Check out behind-the-scenes of the beautiful college that is my home for the next year – Jesus College Oxford. Continue reading “Jesus College, University of Oxford”
If you ever want to break free the hustle and bustle of the big city, then head down to the southwest suburb of Richmond. Here you’ll be able to escape and enter the wonderfully serene Richmond Park. Covering around 2,500 acres (making it the largest of the Royal Parks), Richmond Park has some incredible residents – hundreds of deer. As a national nature reserve and deer park, these deer have had a key part throughout the park’s history and have been roaming throughout the landscape since 1529.
As you walk around the different paths of the park, every-now and then you’ll come across these splendid animals. Whilst down in London, a visit to Richmond Park was a high priority on my list! Armed with my camera and zoom lens, I was ready and prepared for an encounter with the deer! After some walking, they were spotted, and off I went! It was like being on safari! (not quite the same obviously, but as I’ve never experienced it, this was a close as I am currently going to get!) There really is something very magical and tranquil about these deer, and although I approached them with caution, they didn’t seem too bothered by my close presence. Here are just a few of the photos I took whilst in the park – there were so many, that I feel like these are probably some of the best.
If you would like to check out more photos, head over to my Flickr here.
Not too long ago, I finally experienced something that I have been longing to see since I can remember. That was taking a trip to explore Monet’s gardens for the first time. It seems to be a cliché as an Art Historian to say that you love the Impressionists – but I really do! There’s something about their work, especially Monet’s, dreaminess and visionary paintings that captivates the viewers. When looking at their work, I could stand for hours staring at the various colours, watching them wash and merge into one another as you move your gaze around the surface.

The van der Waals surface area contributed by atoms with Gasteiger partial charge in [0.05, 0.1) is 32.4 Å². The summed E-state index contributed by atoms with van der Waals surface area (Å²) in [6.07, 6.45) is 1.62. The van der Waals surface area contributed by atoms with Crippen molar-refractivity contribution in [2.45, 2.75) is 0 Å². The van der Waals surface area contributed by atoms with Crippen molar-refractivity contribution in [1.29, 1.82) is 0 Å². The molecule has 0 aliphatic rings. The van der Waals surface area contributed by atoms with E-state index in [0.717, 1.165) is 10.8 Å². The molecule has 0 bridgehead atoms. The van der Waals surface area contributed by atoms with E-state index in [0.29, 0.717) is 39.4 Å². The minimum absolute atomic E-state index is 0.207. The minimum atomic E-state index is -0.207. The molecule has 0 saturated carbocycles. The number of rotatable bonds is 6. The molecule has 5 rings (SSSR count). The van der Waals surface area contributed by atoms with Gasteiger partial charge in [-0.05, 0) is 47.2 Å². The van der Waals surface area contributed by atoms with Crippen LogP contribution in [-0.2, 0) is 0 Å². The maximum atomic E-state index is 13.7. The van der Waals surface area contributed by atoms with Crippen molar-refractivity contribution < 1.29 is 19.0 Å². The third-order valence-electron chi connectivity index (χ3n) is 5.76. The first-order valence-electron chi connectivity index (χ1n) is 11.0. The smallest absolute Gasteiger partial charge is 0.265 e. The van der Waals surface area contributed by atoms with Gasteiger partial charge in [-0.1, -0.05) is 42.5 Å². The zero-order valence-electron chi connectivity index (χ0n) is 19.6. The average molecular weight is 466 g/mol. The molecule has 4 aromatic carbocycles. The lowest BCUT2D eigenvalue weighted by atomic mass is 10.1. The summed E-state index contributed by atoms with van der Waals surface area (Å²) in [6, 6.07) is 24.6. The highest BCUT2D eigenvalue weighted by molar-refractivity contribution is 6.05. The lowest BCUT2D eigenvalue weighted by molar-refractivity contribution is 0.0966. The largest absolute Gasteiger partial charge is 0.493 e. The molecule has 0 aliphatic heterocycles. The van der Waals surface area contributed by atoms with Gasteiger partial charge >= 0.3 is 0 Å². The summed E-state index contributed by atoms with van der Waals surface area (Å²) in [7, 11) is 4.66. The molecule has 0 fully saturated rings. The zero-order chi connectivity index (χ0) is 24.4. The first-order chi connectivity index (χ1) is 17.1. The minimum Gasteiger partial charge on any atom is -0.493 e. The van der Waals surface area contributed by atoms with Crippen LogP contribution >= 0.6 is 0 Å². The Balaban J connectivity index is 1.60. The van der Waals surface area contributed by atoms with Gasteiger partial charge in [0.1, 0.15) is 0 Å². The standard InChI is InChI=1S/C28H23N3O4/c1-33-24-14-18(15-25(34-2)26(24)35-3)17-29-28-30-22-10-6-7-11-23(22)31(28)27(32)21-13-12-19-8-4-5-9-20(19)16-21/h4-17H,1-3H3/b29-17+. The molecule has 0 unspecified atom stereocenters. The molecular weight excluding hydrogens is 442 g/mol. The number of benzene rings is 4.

It was here in Giverny where Claude Monet lived from 1883 until his death in 1926. Living in a delightfully sweet house, Monet transformed his gardens into an amazing landscape of beauty – an ode to nature.
“It’s maybe because of flowers that I’ve become a painter.” Claude Monet (1840 – 1926)
Monet’s gardens are divided into two separate areas – the Close-Normand and the Water Garden. Starting at the Close-Normand, which was remodeled according to the original design, the garden is made of winding paths with a variety of beautiful flowers wherever you go. The sheer amount of flowers is overwhelming – in the good sense! Everywhere you look there seems to be a different species, and of course you don’t want to miss a thing. The amazing array of colours within the garden reflects the work of Monet, and walking around the Close-Normand, one feels as if they have entered one of his paintings.
A descent through an under-ground path takes you to the infamous landscape that was the inspiration of Monet’s Water Lilies collection. Purchased in 1893, Monet transformed this land into a heaven – and into the ‘Jardin d’eau’ (Water Garden). This garden reflects Monet’s interest in Japanese Culture, with its own Japanese bridges and oriental plants, including magnificent Weeping Willows surrounding the pond. In contrast to the traditional red bridges of Japan, Monet’s were painted green – as if to blend into the landscape of the garden.
Having seen many of Monet’s Water-Lilly paintings in person all over the world, it was a surreal experience to finally be able to come to the place which ignited his inspiration for those works. Having spent time wandering around the Water Garden, it was easy to see how Monet was so inspired and devoted to this garden.
Monet once wrote of the gardens: “The overall effect is endlessly varied. Not just from one season to the next, but from one minute to the next… the heart of everything is the reflecting mirror of the water, whose appearance fluctuates endlessly according as it catches the teeming life and movement of the every-changing sky. A passing cloud, a freshening breeze, a squall that looms then strikes, the gale that comes without warning, the light that fades then intensifies anew – all these things transform the color and texture [of art].”